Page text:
A Bit of Christmas Joy After a Deadly Tornado
A little girl spotted a doll, grabbed it right away and held it tightly. She then walked it over to be gift-wrapped and carefully watched to make sure she didn’t lose sight of it.
Just a few days earlier, a tornado wiped out everything.
Like many of the other kids and their families in western Kentucky, she was staying in a local resort turned into an emergency shelter. The government set up a distribution center at the resort for families to pick up needed items. As they browsed the items, parents were pleased to find toys for their kids to pick out since the tornado happened just two weeks before Christmas morning.
While the kids ran around and got a chance to take their minds off the circumstances, church volunteers at the distribution center listened to parents and other survivors.
One beam stood where there used to be a house, right next to another completely unscathed.
A family had to be dug out because their walls collapsed atop them.
A person and his dog sheltered in his bathroom and woke up in the front yard.
The lake in Marshall County was full of cars and other debris.
There were boats busted to pieces.
Several people were killed at a candle factory in Mayfield during the night shift.
As they listened, they gave out gift cards, supplies, assistance and gift-wrapped toys. Meals were dropped off at the residences of survivors who were hospitalized. They purchased hotel rooms and even helped survivors pay their rent after the tornado destroyed their workplaces.
A year into recovery, we remember this disaster and all the people lost and impacted by it. Episcopal churches in the affected areas were able to reach immigrants, people living in poverty and those with special needs in Bowling Green, Mayfield and other hardest-hit places during the relief phase, and now the recovery work continues.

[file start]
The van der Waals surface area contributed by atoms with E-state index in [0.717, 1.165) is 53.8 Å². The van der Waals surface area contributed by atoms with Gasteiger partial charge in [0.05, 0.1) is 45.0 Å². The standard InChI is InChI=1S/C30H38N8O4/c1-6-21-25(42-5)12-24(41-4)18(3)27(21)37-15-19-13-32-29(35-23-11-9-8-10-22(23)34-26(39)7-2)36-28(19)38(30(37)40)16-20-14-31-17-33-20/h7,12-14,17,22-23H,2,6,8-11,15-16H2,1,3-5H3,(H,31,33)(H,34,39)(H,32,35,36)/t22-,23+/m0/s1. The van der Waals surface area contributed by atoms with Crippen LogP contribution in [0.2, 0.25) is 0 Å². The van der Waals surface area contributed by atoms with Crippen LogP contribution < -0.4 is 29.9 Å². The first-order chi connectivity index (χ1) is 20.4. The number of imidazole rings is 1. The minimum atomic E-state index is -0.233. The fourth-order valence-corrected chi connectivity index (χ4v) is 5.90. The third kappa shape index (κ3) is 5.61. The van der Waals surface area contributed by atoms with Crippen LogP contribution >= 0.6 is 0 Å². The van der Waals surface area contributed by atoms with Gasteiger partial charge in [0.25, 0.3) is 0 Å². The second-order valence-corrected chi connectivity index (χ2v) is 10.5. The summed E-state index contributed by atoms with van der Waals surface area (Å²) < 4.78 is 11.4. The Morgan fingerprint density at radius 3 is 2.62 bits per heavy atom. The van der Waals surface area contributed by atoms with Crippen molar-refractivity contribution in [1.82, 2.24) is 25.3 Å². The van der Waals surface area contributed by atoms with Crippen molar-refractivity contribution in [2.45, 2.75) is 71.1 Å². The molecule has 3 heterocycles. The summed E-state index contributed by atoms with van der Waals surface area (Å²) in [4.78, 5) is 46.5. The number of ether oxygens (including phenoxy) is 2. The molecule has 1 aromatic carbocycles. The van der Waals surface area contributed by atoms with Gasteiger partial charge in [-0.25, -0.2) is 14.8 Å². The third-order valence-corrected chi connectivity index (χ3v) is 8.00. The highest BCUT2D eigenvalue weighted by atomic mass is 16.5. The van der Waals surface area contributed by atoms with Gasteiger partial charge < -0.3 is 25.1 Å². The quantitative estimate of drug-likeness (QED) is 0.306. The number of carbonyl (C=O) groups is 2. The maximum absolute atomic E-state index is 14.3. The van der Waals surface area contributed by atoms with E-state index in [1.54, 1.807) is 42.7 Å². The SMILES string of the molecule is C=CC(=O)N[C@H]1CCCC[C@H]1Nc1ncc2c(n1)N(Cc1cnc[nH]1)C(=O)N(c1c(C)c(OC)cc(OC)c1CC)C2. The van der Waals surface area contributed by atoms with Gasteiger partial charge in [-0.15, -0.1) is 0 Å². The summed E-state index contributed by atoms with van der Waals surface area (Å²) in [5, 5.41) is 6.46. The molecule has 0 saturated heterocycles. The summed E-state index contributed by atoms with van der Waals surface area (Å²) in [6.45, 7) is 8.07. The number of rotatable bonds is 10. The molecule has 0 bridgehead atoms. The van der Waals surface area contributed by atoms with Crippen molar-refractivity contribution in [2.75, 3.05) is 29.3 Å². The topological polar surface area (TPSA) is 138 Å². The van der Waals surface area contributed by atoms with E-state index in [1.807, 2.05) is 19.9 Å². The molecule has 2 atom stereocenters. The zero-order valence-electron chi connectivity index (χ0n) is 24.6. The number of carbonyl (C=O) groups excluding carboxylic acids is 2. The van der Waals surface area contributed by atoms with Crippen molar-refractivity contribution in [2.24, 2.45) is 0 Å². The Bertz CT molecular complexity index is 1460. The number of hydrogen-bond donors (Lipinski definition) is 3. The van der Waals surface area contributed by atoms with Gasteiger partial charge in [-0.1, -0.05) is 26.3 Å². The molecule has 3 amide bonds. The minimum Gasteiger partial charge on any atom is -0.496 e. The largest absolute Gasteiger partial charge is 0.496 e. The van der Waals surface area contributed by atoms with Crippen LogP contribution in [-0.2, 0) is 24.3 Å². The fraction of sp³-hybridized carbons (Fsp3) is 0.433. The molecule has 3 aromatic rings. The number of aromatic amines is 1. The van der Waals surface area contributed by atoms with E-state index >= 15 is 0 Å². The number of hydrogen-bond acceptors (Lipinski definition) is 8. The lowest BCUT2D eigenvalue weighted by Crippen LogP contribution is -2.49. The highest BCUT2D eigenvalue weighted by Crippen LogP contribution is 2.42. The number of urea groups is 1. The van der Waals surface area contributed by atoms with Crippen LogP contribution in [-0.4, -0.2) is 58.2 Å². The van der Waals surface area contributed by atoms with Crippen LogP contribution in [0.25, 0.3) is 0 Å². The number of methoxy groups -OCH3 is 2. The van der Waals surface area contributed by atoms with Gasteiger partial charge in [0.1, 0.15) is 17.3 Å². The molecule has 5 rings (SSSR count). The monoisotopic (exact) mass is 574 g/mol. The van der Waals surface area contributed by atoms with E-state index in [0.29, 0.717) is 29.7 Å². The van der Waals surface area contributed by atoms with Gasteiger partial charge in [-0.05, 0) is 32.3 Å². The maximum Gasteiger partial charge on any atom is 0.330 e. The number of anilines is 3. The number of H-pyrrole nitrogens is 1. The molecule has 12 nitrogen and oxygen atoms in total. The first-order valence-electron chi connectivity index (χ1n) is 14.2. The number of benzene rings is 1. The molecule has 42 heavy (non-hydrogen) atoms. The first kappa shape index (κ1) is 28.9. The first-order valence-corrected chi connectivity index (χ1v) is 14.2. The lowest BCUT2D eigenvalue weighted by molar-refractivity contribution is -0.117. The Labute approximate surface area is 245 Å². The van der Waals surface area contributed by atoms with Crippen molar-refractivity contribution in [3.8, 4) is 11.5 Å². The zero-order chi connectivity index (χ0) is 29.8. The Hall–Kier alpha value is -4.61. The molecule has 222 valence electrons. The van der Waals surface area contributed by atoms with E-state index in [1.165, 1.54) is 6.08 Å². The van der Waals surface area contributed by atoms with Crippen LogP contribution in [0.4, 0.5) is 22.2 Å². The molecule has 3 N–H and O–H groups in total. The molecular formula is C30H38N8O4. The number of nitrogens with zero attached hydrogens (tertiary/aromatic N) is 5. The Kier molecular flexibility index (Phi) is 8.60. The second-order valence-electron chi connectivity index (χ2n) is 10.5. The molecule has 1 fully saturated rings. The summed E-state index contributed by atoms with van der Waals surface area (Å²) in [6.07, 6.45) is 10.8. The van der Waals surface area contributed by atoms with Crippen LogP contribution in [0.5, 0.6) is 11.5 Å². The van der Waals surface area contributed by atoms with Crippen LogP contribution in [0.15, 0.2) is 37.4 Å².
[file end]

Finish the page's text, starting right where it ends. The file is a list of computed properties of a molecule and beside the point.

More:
Some of our partners are working through challenges like assisting people who don’t speak English as a first language so that they can better understand what services and benefits they qualify for. The community in Bowling Green welcomes refugees from Iraq, Afghanistan, Sudan, Bosnia and among others.
Other partners continue to serve on Long-term Recovery Groups in their communities, approving requests for furniture and appliances for newly restored homes for survivors. Those involved in rebuilding are facing the challenge of high lumber costs and gaining access to supplies in rural areas.
However, the Church remains present, walking people through each step. Together, with many churches, agencies and community-based groups, we are helping survivors to navigate a new normal and build resiliency for the most vulnerable to help them withstand the next tornado or another disaster.
A special thank you to each church involved in the response, including:
St. Peter’s, Gilbertsville
St. Mary’s, Madisonville
St. John’s, Murray
St. Paul’s, Hickman
Christ Church, Bowling Green
St. Francis in the Fields, Louisville
|Courtney Moore is the Manager, Creative Content, Episcopal Church Programs at Episcopal Relief & Development.|